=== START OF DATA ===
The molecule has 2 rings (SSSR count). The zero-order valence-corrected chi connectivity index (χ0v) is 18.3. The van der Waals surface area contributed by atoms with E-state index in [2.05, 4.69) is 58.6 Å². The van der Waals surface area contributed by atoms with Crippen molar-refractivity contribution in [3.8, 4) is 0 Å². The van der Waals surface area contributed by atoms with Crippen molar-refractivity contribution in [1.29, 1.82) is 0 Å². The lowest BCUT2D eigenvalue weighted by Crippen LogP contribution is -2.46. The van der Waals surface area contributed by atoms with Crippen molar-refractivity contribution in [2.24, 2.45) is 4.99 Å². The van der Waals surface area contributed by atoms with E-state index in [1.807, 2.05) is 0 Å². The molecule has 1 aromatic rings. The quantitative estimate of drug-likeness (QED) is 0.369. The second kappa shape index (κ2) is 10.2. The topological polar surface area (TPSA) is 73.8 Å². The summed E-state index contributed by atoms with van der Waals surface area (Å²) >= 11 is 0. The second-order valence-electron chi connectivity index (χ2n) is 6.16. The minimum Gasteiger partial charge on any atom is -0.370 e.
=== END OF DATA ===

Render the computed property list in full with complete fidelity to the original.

The molecule has 2 rings (SSSR count). The zero-order valence-corrected chi connectivity index (χ0v) is 18.3. The van der Waals surface area contributed by atoms with E-state index in [2.05, 4.69) is 58.6 Å². The van der Waals surface area contributed by atoms with Crippen molar-refractivity contribution in [3.8, 4) is 0 Å². The van der Waals surface area contributed by atoms with Crippen molar-refractivity contribution in [1.29, 1.82) is 0 Å². The lowest BCUT2D eigenvalue weighted by Crippen LogP contribution is -2.46. The van der Waals surface area contributed by atoms with Crippen molar-refractivity contribution in [2.24, 2.45) is 4.99 Å². The van der Waals surface area contributed by atoms with E-state index in [1.807, 2.05) is 0 Å². The molecule has 1 aromatic rings. The quantitative estimate of drug-likeness (QED) is 0.369. The second kappa shape index (κ2) is 10.2. The topological polar surface area (TPSA) is 73.8 Å². The summed E-state index contributed by atoms with van der Waals surface area (Å²) >= 11 is 0. The second-order valence-electron chi connectivity index (χ2n) is 6.16. The minimum Gasteiger partial charge on any atom is -0.370 e.